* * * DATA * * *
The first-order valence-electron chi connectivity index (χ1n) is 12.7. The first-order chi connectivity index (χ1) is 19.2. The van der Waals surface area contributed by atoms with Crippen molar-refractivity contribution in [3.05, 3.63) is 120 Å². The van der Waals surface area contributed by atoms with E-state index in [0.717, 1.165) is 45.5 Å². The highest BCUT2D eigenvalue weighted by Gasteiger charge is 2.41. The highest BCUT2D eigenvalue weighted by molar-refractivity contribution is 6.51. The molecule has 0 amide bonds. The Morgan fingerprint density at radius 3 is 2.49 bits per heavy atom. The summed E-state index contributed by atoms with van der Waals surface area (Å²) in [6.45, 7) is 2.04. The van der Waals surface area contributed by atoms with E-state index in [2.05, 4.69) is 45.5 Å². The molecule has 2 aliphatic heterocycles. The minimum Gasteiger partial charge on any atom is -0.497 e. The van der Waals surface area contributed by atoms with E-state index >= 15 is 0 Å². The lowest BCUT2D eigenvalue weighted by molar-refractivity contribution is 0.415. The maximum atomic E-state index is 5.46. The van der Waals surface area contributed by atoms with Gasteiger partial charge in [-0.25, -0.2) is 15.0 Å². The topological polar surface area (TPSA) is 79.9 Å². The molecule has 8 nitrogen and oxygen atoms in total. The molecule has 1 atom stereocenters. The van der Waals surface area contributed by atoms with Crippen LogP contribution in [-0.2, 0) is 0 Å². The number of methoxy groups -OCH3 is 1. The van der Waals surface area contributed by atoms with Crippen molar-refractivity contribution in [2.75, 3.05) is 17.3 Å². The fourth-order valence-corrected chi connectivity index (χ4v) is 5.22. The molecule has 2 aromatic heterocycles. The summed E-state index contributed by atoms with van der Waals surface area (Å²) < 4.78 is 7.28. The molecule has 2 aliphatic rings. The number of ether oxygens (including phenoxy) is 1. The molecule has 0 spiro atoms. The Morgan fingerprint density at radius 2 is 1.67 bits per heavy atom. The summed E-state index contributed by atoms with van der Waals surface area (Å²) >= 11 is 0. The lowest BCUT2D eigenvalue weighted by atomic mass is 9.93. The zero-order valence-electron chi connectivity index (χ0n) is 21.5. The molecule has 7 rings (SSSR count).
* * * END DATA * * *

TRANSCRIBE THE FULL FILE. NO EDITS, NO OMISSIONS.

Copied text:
The first-order valence-electron chi connectivity index (χ1n) is 12.7. The first-order chi connectivity index (χ1) is 19.2. The van der Waals surface area contributed by atoms with Crippen molar-refractivity contribution in [3.05, 3.63) is 120 Å². The van der Waals surface area contributed by atoms with E-state index in [0.717, 1.165) is 45.5 Å². The highest BCUT2D eigenvalue weighted by Gasteiger charge is 2.41. The highest BCUT2D eigenvalue weighted by molar-refractivity contribution is 6.51. The molecule has 0 amide bonds. The Morgan fingerprint density at radius 3 is 2.49 bits per heavy atom. The summed E-state index contributed by atoms with van der Waals surface area (Å²) in [6.45, 7) is 2.04. The van der Waals surface area contributed by atoms with E-state index in [2.05, 4.69) is 45.5 Å². The molecule has 2 aliphatic heterocycles. The minimum Gasteiger partial charge on any atom is -0.497 e. The van der Waals surface area contributed by atoms with E-state index >= 15 is 0 Å². The lowest BCUT2D eigenvalue weighted by molar-refractivity contribution is 0.415. The maximum atomic E-state index is 5.46. The van der Waals surface area contributed by atoms with Gasteiger partial charge in [-0.25, -0.2) is 15.0 Å². The topological polar surface area (TPSA) is 79.9 Å². The molecule has 8 nitrogen and oxygen atoms in total. The molecule has 1 atom stereocenters. The van der Waals surface area contributed by atoms with Crippen LogP contribution in [-0.2, 0) is 0 Å². The number of methoxy groups -OCH3 is 1. The van der Waals surface area contributed by atoms with Crippen molar-refractivity contribution in [2.75, 3.05) is 17.3 Å². The fourth-order valence-corrected chi connectivity index (χ4v) is 5.22. The molecule has 2 aromatic heterocycles. The summed E-state index contributed by atoms with van der Waals surface area (Å²) < 4.78 is 7.28. The molecule has 2 aliphatic rings. The number of ether oxygens (including phenoxy) is 1. The molecule has 0 spiro atoms. The Morgan fingerprint density at radius 2 is 1.67 bits per heavy atom. The summed E-state index contributed by atoms with van der Waals surface area (Å²) >= 11 is 0. The lowest BCUT2D eigenvalue weighted by atomic mass is 9.93. The zero-order valence-electron chi connectivity index (χ0n) is 21.5. The molecule has 7 rings (SSSR count).